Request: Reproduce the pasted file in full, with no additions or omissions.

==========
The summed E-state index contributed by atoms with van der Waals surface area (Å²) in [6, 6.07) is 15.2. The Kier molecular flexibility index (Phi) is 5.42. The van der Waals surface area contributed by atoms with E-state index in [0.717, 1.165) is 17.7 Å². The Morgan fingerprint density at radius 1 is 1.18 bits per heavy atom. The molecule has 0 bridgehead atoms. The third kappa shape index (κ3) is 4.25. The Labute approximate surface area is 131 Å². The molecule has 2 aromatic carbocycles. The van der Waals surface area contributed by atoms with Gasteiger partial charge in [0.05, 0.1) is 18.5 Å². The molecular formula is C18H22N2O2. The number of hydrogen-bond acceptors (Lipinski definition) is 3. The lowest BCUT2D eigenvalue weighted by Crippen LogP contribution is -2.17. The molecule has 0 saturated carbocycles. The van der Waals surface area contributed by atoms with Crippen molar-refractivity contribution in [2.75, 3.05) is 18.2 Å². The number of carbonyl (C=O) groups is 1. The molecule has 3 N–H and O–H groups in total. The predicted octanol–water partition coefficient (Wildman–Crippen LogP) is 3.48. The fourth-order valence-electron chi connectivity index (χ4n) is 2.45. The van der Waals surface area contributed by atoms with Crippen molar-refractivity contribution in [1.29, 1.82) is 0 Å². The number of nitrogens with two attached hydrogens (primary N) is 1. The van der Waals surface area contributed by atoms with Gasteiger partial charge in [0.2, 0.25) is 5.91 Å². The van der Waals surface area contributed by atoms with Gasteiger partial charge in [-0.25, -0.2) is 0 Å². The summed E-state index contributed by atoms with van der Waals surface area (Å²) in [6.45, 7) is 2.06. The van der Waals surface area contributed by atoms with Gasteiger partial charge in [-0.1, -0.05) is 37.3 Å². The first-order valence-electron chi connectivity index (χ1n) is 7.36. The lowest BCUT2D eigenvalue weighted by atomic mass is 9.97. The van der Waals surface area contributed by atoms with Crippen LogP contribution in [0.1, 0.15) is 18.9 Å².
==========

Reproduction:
The summed E-state index contributed by atoms with van der Waals surface area (Å²) in [6, 6.07) is 15.2. The Kier molecular flexibility index (Phi) is 5.42. The van der Waals surface area contributed by atoms with E-state index in [0.717, 1.165) is 17.7 Å². The Morgan fingerprint density at radius 1 is 1.18 bits per heavy atom. The molecule has 0 bridgehead atoms. The third kappa shape index (κ3) is 4.25. The Labute approximate surface area is 131 Å². The molecule has 2 aromatic carbocycles. The van der Waals surface area contributed by atoms with Gasteiger partial charge in [0.05, 0.1) is 18.5 Å². The molecular formula is C18H22N2O2. The number of hydrogen-bond acceptors (Lipinski definition) is 3. The lowest BCUT2D eigenvalue weighted by Crippen LogP contribution is -2.17. The molecule has 0 saturated carbocycles. The van der Waals surface area contributed by atoms with Crippen molar-refractivity contribution in [2.75, 3.05) is 18.2 Å². The number of carbonyl (C=O) groups is 1. The molecule has 3 N–H and O–H groups in total. The predicted octanol–water partition coefficient (Wildman–Crippen LogP) is 3.48. The fourth-order valence-electron chi connectivity index (χ4n) is 2.45. The van der Waals surface area contributed by atoms with Crippen molar-refractivity contribution in [1.29, 1.82) is 0 Å². The number of nitrogens with two attached hydrogens (primary N) is 1. The van der Waals surface area contributed by atoms with Gasteiger partial charge in [0.2, 0.25) is 5.91 Å². The van der Waals surface area contributed by atoms with Gasteiger partial charge in [-0.25, -0.2) is 0 Å². The summed E-state index contributed by atoms with van der Waals surface area (Å²) in [6.45, 7) is 2.06. The van der Waals surface area contributed by atoms with Gasteiger partial charge in [-0.1, -0.05) is 37.3 Å². The first-order valence-electron chi connectivity index (χ1n) is 7.36. The lowest BCUT2D eigenvalue weighted by atomic mass is 9.97. The van der Waals surface area contributed by atoms with Crippen LogP contribution in [0.1, 0.15) is 18.9 Å².